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Hospice Austin’s Blog

Oct 18

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Pet Therapy

Several years ago, a patient was readmitted to Hospice Austin’s Christopher House late on a Friday afternoon. When he had been there before, he’d met Hospice Austin volunteer Rusty and her therapy dog, Faraday, a loving one-eyed white lab. As soon as this patient was wheeled into Christopher House on a gurney – before he even got to his room – he was asking for Faraday: “Where’s the dog? I need to see the dog.” Hospice Austin’s volunteer coordinator ran to call Rusty who immediately said, “I’m on my way.” She and Faraday drove across town and the patient was able to spend time with Faraday. He died two hours later.

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Rachel* lost her brother in an accident. Sandra lost her stepfather to suicide. Marty’s mom died of cancer and a few weeks later, his father died from complications of a heart attack. These are just some of the stories of the kids who attended Camp Erin Central Texas.

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In February 2017, 16-year-old Madelyn Shoales was diagnosed with a rare type of brain cancer. She underwent surgery to remove the tumor, followed by six weeks of radiation. One year later, when it became apparent that Madelyn would not survive her courageous battle, her last wish was to die at home. Her parents, Suzannah and Jason Shoales, and her Hospice Austin pediatric care team were determined to do everything they could to honor her wish. Bethany Miller was Madelyn’s RN case manager.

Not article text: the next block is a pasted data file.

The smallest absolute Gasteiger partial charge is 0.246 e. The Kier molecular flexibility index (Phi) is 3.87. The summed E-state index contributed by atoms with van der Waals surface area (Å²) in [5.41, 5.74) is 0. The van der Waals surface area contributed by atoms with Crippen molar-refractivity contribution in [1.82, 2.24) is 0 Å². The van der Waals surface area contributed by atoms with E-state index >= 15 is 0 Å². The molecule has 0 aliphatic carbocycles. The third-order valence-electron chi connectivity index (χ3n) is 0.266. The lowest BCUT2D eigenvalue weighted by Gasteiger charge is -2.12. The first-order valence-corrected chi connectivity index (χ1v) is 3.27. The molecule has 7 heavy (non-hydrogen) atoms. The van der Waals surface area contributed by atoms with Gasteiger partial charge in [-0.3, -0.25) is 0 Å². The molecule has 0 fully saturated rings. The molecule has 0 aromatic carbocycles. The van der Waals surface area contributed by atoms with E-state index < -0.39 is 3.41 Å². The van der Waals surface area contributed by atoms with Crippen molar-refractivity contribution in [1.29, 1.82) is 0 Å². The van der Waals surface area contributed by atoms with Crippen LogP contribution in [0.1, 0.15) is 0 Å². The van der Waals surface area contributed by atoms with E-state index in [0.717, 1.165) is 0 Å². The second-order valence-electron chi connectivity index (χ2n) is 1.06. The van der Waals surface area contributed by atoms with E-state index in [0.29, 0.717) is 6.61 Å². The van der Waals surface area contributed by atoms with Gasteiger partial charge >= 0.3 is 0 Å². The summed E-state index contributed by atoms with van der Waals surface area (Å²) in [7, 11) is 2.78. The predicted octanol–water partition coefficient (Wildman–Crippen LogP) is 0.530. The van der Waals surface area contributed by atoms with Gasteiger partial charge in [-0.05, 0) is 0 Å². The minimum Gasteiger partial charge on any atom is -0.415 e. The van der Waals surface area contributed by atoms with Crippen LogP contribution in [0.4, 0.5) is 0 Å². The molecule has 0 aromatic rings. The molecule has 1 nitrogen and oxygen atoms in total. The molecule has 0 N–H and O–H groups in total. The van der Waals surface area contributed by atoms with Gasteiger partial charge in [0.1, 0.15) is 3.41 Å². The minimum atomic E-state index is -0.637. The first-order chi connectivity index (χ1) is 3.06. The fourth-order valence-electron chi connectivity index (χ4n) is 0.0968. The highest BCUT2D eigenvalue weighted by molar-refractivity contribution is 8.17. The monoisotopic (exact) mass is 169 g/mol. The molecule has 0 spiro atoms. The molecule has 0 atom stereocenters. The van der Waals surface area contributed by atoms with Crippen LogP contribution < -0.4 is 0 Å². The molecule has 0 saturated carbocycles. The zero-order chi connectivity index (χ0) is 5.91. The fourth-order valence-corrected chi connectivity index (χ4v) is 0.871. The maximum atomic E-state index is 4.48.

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The Austin-American Statesman’s Season for Caring campaign has made a profound difference in the lives of our past two recipients. As you may remember, our 48-year-old ALS patient Marcelo Gracia and his son, Gael, were featured in the Austin American-Statesman’s Season for Caring campaign in December.

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Jun 14

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Loving Spirits

Stacy Pruitt became a certified nurse aide after witnessing the subpar care her grandmother received from a nursing home in her small town. Suzanne Armistead became a CNA after seeing the excellent care her brother received. Andrew Stratman became a CNA after visiting his grandmother in a nursing home several times a day for about a year. “It was never a chore for me to help her,” he said. “I felt privileged to do it. It made me realize I have an aptitude.”

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